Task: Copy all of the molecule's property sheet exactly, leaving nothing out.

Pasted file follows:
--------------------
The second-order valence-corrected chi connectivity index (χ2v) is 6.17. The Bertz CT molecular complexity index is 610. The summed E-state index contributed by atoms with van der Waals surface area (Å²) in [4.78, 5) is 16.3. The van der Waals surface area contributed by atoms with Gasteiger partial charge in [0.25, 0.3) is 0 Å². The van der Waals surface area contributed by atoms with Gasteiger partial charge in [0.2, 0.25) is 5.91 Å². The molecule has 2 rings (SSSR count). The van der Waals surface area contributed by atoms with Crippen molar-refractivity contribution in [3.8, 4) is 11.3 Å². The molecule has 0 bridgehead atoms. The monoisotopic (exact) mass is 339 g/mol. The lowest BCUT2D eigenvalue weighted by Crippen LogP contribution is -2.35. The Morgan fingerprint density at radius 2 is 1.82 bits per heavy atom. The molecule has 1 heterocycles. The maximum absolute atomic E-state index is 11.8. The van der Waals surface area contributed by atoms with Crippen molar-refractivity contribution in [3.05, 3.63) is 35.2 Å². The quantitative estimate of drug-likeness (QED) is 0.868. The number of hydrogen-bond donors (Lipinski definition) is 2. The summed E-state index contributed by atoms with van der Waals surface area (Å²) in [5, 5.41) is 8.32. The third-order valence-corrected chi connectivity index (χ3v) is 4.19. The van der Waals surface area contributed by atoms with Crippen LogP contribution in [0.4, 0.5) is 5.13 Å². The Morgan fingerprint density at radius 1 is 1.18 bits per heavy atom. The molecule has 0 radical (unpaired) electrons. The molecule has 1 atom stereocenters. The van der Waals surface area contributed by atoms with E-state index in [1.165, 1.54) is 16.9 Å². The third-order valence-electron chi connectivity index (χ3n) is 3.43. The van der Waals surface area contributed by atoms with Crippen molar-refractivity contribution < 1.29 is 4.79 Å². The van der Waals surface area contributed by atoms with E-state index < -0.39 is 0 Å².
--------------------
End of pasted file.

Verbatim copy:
The second-order valence-corrected chi connectivity index (χ2v) is 6.17. The Bertz CT molecular complexity index is 610. The summed E-state index contributed by atoms with van der Waals surface area (Å²) in [4.78, 5) is 16.3. The van der Waals surface area contributed by atoms with Gasteiger partial charge in [0.25, 0.3) is 0 Å². The van der Waals surface area contributed by atoms with Gasteiger partial charge in [0.2, 0.25) is 5.91 Å². The molecule has 2 rings (SSSR count). The van der Waals surface area contributed by atoms with Crippen molar-refractivity contribution in [3.8, 4) is 11.3 Å². The molecule has 0 bridgehead atoms. The monoisotopic (exact) mass is 339 g/mol. The lowest BCUT2D eigenvalue weighted by Crippen LogP contribution is -2.35. The Morgan fingerprint density at radius 2 is 1.82 bits per heavy atom. The molecule has 1 heterocycles. The maximum absolute atomic E-state index is 11.8. The van der Waals surface area contributed by atoms with Crippen molar-refractivity contribution in [3.05, 3.63) is 35.2 Å². The quantitative estimate of drug-likeness (QED) is 0.868. The number of hydrogen-bond donors (Lipinski definition) is 2. The summed E-state index contributed by atoms with van der Waals surface area (Å²) in [5, 5.41) is 8.32. The third-order valence-corrected chi connectivity index (χ3v) is 4.19. The van der Waals surface area contributed by atoms with Crippen LogP contribution in [0.4, 0.5) is 5.13 Å². The Morgan fingerprint density at radius 1 is 1.18 bits per heavy atom. The molecule has 0 radical (unpaired) electrons. The molecule has 1 atom stereocenters. The van der Waals surface area contributed by atoms with E-state index in [1.165, 1.54) is 16.9 Å². The third-order valence-electron chi connectivity index (χ3n) is 3.43. The van der Waals surface area contributed by atoms with Crippen molar-refractivity contribution < 1.29 is 4.79 Å². The van der Waals surface area contributed by atoms with E-state index < -0.39 is 0 Å².